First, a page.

Containers of bulk material are normally dumped mechanically wherever the weight of the loaded container exceeds that which can be handled easily by one man. The dump truck discharging its load of gravel is a familiar sight, and specialized machinery has been developed to empty an entire railroad car full of coal into a large hopper by gripping the car securely, and proceeding to rotate it about a horizontal axis parallel to the length of the car. These same principles are applicable through the full range of size of containers, except that it has been difficult to handle relatively small containers in this manner without producing a cost problem. Practically any factory has an endless number of applications involving bulk containers handling from a hundred to a thousand pounds of material, which is far in excess of that which can be handled properly by workmen without special equipment. The number of these applications, however, and the size of the loads involved, are such that the cost outlays for special-purpose dumping equipment of the type currently available are excessive. The present invention is directed primarily at mechanizing dumping operations of this type, where the containers involved are handled conveniently by a standard lift truck.


A base frame of the machine provides a solid fulcrum structure on which a receptacle can be supported in an attitude to receive and support an open-topped container in a generally horizontal position. A carriage is mounted for vertical movement along a guideway underneath the container receptacle, and has bearing elements adapted to engage the receptacle at a position laterally displaced from the pivot axis, so that vertical forces applied to the carriage will induce an up-and-over dumping action of the container supported by the receptacle. The surface of the receptacle engaged by the carriage has a cam configuration producing a fairly constant dumping moment as the carriage proceeds upwardly, and tends to minimize the lateral loading on the carriage guideway. The dumping action proceeds to a position approximately ninety degrees in angular displacement from the original position of the container, and is supported in this attitude by the engagement of an abutment on the container with structure fixed with respect to the frame, preferably the pivot shaft itself.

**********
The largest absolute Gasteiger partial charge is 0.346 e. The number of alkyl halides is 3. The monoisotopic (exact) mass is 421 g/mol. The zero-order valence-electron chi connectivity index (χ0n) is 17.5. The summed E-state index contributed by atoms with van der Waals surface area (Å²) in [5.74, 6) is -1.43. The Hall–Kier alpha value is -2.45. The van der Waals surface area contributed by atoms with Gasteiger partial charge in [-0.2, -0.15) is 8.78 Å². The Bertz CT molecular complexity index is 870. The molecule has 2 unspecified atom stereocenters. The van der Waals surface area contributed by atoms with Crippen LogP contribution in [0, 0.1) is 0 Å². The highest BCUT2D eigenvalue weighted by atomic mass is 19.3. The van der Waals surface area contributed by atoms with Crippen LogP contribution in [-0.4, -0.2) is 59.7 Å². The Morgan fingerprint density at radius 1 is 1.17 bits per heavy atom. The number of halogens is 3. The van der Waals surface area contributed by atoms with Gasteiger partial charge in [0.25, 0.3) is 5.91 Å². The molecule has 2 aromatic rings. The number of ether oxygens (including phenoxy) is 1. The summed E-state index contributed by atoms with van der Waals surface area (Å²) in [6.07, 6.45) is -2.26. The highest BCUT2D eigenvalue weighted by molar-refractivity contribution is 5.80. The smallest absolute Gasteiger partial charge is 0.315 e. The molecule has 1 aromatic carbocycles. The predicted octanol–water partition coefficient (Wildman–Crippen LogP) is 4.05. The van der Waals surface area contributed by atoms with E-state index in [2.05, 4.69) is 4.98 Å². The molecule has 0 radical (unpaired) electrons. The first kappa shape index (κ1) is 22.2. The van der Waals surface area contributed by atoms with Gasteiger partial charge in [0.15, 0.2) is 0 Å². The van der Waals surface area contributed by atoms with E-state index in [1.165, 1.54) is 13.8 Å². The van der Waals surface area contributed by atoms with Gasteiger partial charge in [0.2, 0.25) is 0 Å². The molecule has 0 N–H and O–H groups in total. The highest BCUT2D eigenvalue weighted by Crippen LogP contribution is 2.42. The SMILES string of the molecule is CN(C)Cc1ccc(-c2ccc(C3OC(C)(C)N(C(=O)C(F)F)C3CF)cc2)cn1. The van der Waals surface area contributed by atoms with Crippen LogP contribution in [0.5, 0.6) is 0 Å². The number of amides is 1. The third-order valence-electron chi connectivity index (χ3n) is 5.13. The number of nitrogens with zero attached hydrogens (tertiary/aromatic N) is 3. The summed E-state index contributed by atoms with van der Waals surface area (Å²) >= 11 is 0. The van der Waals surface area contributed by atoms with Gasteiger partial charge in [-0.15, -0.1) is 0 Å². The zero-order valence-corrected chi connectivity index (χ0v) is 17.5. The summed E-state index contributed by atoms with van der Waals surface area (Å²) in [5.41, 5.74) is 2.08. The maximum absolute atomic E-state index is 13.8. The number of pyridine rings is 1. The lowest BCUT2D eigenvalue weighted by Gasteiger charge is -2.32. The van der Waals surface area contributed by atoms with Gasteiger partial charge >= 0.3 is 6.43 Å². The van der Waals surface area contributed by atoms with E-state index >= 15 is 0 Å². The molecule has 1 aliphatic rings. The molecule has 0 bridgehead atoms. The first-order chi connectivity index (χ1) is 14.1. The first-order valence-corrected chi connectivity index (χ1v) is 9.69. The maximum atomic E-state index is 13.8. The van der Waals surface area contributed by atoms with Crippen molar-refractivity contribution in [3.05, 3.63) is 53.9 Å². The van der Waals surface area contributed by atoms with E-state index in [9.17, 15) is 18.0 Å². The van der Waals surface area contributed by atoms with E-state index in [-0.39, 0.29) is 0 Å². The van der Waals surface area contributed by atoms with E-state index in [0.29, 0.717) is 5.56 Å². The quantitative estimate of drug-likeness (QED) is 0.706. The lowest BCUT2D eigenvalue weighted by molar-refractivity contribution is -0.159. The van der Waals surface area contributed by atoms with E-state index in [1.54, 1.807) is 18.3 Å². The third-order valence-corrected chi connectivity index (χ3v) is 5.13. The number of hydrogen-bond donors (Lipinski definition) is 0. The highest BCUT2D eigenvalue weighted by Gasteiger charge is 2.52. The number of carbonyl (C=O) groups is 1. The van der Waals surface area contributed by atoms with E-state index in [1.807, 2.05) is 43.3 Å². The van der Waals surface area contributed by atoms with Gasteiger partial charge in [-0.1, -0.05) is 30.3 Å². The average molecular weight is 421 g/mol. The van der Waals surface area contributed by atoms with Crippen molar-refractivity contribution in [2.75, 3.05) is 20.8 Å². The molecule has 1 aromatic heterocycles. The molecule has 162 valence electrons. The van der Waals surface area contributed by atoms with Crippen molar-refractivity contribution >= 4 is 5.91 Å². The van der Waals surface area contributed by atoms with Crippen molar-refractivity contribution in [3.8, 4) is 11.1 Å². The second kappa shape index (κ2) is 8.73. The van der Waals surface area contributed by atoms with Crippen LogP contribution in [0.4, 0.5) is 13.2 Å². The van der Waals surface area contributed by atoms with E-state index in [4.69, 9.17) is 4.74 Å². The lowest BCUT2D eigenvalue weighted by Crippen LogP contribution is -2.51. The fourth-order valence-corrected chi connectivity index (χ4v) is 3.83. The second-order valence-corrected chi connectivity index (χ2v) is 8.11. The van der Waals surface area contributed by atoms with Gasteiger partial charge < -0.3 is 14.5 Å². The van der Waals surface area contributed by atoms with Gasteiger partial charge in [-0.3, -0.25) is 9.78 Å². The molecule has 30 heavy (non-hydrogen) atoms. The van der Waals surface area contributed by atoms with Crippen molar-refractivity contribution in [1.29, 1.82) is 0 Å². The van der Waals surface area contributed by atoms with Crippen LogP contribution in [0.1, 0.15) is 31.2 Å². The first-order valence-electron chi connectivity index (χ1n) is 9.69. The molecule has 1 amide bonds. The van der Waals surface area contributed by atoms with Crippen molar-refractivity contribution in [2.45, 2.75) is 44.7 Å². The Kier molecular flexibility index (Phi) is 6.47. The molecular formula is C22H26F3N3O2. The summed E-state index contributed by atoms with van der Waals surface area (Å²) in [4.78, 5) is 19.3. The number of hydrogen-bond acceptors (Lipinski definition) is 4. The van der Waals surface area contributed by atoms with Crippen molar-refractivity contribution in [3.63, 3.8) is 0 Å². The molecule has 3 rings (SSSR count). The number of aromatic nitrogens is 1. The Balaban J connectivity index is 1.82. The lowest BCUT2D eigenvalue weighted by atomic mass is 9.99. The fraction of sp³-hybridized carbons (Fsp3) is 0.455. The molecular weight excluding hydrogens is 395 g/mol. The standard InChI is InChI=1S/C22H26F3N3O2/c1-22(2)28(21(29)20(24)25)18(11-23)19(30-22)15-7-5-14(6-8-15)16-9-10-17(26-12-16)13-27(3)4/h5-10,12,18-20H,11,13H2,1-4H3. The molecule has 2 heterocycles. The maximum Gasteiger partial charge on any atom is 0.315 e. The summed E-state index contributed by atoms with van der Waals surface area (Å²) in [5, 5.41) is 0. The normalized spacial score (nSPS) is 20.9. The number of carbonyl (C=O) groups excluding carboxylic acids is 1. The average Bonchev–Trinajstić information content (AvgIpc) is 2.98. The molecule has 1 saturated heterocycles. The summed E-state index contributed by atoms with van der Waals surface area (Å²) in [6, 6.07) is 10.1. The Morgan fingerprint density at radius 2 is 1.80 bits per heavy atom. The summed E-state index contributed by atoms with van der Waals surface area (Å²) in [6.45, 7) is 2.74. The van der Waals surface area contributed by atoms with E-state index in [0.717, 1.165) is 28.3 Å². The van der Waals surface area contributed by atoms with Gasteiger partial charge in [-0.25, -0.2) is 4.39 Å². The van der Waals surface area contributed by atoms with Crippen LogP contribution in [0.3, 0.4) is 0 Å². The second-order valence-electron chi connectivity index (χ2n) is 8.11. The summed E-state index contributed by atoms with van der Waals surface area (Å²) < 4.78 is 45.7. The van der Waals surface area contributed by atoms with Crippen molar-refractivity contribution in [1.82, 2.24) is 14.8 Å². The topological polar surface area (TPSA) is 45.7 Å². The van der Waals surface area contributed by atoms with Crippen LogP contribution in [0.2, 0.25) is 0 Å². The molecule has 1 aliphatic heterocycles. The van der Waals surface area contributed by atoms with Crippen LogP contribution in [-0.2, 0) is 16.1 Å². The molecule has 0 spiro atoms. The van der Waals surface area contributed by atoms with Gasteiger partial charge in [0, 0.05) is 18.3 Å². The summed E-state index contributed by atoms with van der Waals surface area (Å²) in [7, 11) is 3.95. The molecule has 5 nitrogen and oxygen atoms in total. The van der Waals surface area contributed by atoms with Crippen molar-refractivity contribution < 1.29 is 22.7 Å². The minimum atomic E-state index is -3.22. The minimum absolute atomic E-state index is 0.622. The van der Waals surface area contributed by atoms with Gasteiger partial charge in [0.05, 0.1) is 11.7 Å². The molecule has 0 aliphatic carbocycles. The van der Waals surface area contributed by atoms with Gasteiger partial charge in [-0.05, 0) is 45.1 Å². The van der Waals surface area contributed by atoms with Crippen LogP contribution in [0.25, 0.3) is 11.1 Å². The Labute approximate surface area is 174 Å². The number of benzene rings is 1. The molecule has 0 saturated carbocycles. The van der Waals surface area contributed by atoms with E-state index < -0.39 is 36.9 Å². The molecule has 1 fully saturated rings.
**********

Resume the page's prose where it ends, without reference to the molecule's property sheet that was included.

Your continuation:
FIG. 1 is a side elevation of the dumping machine in the position corresponding to the initial placement of the container in the receptacle.

FIG. 2 is a top view of the machine, with respect to FIG. 1.

FIG. 3 is an elevation of the machine in the FIG. 1 position.

FIG. 4 is a section on the plane 4--4 of FIG. 1, on an enlarged scale.

FIG. 5 is a section on the plane 5--5 of FIG. 1, on an enlarged scale.

FIG. 6 is a section on the plane 6--6 of FIG. 1, on an enlarged scale.

FIG. 7 is a view of the machine illustrated in FIG. 1, in an intermediate position during the dumping movement.

FIG. 8 illustrates the position of the machine shown in FIG. 1, in the fully dumped position.